The new Zelenskyy government has been named a "turbo-regime" for the speed and quantity of its draft laws and new bills. But how have the reforms passed by the administration worked out in practice? According to recent polls, the majority of Ukrainians have yet to feel any major changes in the economic situation of either their family or the country as a whole.
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However, the Ministry of Economic Development, Trade, and Agriculture feels like Ukraine is on track to meet or exceed growth forecasts. “For Ukraine, we can observe that growth is accelerating … the World Bank, the IMF … they’ve revised their forecasts upwards,” said the Deputy Minister of Economic Development Sergiy Nikolaychuk at a recent airing of the Sunday Show, adding that his Ministry believes optimistic growth forecasts are due to “... favorable sentiments both outside and inside Ukraine.” And he believes that growth of 6-7% per annum is possible if the government’s reforms are implemented in a timely manner.
And while Ukrainians do, generally, feel more positively about the future (or at least they feel less negatively compared to the previous year), growth is not yet guaranteed. Not only did a recent IMF mission leave Kyiv without coming to an agreement, but Ukraine’s entrenched system of oligarchy also remains in place. As Executive Direction for the Center for Economic Strategy Hlib Vyshlinsky points out, “The key issue is … not only economic policy, but rule of law. That’s why people are talking so much about the PrivatBank case, because it shows whether the judiciary in Ukraine could be really politically independent …”
As The Atlantic Council and the American Chamber of Commerce in Ukraine continuously stresses, the perceived lack of rule of law in Ukraine is the largest reason Ukraine has for scaring potential investors. “But we’re dealing with an obsolete system, a flawed legal system, law enforcement agencies that are supposed to be fighting corruption but lack the credibility that they’re supposed to have – all this impacts on potential investors in the country, and it also impacts on the IMF and the World Bank’s attitudes towards this country,” says British-Ukrainian journalist Bohdan Nahaylo.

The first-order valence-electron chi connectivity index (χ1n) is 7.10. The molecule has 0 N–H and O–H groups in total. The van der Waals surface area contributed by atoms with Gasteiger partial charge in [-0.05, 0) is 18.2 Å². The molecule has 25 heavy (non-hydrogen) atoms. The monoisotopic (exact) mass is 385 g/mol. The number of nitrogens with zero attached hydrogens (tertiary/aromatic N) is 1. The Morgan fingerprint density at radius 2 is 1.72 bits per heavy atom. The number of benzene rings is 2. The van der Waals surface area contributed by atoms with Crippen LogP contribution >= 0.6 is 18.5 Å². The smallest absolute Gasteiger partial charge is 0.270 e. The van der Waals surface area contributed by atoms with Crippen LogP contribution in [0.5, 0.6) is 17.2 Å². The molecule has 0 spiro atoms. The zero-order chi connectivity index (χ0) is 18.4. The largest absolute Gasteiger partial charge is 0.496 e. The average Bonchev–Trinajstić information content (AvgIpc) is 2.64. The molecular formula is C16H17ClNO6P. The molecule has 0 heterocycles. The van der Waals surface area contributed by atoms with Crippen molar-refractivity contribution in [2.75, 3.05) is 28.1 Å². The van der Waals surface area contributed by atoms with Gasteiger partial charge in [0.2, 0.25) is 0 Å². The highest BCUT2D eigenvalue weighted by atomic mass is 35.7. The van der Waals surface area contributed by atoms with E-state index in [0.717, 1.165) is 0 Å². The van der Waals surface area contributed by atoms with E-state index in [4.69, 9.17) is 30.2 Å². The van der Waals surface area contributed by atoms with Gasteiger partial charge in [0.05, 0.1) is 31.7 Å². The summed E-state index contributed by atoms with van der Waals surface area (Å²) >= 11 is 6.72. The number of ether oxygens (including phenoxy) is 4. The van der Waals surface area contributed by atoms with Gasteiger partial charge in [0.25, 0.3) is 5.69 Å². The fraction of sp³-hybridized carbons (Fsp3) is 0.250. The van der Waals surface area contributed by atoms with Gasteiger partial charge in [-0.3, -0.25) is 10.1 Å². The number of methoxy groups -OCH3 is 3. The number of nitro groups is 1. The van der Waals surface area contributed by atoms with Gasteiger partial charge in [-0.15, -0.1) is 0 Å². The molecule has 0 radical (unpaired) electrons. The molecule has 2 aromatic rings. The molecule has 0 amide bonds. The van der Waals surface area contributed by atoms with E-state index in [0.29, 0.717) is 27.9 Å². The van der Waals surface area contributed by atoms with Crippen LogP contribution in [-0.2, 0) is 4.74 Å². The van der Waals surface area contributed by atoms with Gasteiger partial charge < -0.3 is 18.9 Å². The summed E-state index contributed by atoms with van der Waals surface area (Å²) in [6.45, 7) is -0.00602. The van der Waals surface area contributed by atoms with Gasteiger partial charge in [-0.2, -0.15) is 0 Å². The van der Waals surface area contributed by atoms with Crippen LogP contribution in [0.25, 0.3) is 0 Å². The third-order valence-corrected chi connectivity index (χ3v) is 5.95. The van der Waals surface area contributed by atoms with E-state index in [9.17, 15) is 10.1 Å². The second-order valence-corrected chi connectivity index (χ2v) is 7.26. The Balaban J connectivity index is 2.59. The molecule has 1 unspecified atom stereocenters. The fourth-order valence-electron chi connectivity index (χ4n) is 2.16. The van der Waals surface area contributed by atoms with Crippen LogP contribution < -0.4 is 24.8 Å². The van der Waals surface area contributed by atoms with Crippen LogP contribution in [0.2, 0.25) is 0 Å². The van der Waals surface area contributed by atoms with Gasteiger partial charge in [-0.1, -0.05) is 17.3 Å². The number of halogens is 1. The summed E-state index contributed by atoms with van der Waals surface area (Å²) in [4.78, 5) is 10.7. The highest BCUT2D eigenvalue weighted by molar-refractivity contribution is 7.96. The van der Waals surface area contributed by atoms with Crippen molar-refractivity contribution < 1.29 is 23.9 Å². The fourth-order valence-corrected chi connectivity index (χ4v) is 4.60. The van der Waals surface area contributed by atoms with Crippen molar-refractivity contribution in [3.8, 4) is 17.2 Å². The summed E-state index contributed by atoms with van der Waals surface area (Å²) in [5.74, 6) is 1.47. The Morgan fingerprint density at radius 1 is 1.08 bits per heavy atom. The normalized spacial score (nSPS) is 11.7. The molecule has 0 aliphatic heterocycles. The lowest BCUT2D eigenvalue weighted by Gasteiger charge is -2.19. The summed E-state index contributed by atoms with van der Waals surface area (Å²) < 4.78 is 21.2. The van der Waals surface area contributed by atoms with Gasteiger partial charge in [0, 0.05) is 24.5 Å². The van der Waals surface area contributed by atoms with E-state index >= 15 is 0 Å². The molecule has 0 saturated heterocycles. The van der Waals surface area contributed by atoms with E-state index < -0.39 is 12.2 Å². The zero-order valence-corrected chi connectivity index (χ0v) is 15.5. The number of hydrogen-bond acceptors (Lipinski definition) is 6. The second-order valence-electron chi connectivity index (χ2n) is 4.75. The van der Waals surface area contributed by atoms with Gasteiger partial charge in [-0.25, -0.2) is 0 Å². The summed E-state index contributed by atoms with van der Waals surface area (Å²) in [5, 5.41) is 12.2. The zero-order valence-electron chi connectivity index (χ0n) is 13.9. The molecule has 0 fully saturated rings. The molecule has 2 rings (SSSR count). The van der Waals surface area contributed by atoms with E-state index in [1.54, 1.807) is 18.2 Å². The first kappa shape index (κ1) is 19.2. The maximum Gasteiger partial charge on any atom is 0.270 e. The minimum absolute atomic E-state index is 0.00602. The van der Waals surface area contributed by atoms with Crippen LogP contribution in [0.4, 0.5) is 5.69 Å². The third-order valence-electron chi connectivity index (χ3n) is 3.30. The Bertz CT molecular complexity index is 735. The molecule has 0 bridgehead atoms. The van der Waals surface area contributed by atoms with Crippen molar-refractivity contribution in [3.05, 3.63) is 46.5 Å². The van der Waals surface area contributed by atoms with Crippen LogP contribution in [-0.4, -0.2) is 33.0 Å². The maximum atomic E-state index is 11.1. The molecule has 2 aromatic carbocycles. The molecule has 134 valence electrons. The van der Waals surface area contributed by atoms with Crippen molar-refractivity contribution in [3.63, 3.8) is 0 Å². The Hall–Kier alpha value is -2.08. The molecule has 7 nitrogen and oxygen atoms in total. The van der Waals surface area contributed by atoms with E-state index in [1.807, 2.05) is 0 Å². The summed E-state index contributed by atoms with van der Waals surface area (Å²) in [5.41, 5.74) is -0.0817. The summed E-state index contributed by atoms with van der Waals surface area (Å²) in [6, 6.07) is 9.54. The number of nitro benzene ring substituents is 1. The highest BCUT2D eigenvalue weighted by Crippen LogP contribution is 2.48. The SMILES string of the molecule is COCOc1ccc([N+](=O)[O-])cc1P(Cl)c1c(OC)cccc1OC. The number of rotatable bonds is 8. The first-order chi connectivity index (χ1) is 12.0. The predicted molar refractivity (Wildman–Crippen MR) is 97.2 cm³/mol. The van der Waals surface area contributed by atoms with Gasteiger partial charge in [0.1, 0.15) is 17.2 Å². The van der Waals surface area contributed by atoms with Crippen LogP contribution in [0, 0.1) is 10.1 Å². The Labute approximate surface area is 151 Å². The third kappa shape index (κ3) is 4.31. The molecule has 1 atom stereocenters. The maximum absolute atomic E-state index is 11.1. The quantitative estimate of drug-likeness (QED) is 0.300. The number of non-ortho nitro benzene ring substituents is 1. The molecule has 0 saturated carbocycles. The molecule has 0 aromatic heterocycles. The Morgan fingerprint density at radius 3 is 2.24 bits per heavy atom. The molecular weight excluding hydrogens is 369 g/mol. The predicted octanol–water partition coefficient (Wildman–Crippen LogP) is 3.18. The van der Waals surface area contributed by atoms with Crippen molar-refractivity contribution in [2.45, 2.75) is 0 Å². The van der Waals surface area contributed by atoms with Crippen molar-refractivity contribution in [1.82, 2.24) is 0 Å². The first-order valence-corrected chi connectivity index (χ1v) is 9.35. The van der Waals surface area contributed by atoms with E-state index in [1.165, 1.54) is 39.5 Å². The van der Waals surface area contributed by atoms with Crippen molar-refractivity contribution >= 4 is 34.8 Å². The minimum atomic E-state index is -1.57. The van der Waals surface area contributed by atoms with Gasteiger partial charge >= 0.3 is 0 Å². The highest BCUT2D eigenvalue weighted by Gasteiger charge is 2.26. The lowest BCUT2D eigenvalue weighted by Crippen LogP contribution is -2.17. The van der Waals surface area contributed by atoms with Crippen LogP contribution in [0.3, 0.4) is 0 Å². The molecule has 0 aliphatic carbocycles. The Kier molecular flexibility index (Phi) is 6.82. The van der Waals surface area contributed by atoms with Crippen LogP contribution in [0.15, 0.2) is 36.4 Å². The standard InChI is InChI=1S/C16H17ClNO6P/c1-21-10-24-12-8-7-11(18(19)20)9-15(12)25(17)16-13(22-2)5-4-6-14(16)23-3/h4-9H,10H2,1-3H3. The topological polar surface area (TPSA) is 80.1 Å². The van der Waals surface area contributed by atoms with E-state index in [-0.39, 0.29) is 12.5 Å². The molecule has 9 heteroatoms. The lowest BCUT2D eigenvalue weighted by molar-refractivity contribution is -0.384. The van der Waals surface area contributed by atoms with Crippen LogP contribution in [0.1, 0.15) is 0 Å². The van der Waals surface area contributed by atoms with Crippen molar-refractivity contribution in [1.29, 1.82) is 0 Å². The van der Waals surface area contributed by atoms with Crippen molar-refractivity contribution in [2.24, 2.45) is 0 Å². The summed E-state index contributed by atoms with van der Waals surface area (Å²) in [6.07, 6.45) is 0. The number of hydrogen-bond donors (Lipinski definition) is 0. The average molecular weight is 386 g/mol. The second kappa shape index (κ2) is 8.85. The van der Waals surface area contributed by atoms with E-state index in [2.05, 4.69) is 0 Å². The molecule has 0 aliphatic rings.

And until that perception changes, it will be difficult for Ukraine to attract more foreign direct investment than in previous years, though as Vyshlinsky notes, land reform – that is, the repeal of the moratorium on the selling of land – may prove to be a driver of massive foreign investment into the country.
Land reform is only one of five priorities the Ministry of Economic Development is targeting. On the Ministry’s to-do list is also labor market reform, antitrust regulation, export promotion, and privatization, but the government’s credibility – or lack thereof – remains a big problem for reform effectiveness.
“The big problem right now is still about credibility … people still know that there’s an oligarchic setup. It’s not just [Ihor] Kolomoisky. Kolomoisky is just the jagged tip of the iceberg that we see …” said Nahaylo.
Volodymyr Zelenskyy’s government isn’t the first to propose a drastic change in Ukraine, and most of the government’s current priorities have been on task lists for various Ukrainian administrations since independence. It remains to be seen if they’ll manage to succeed where their predecessors have not – but the average Ukrainian, at least according to the latest polls, is starting to feel – not quite positively, but perhaps less negatively than they have before.
/By Romeo Kokriatski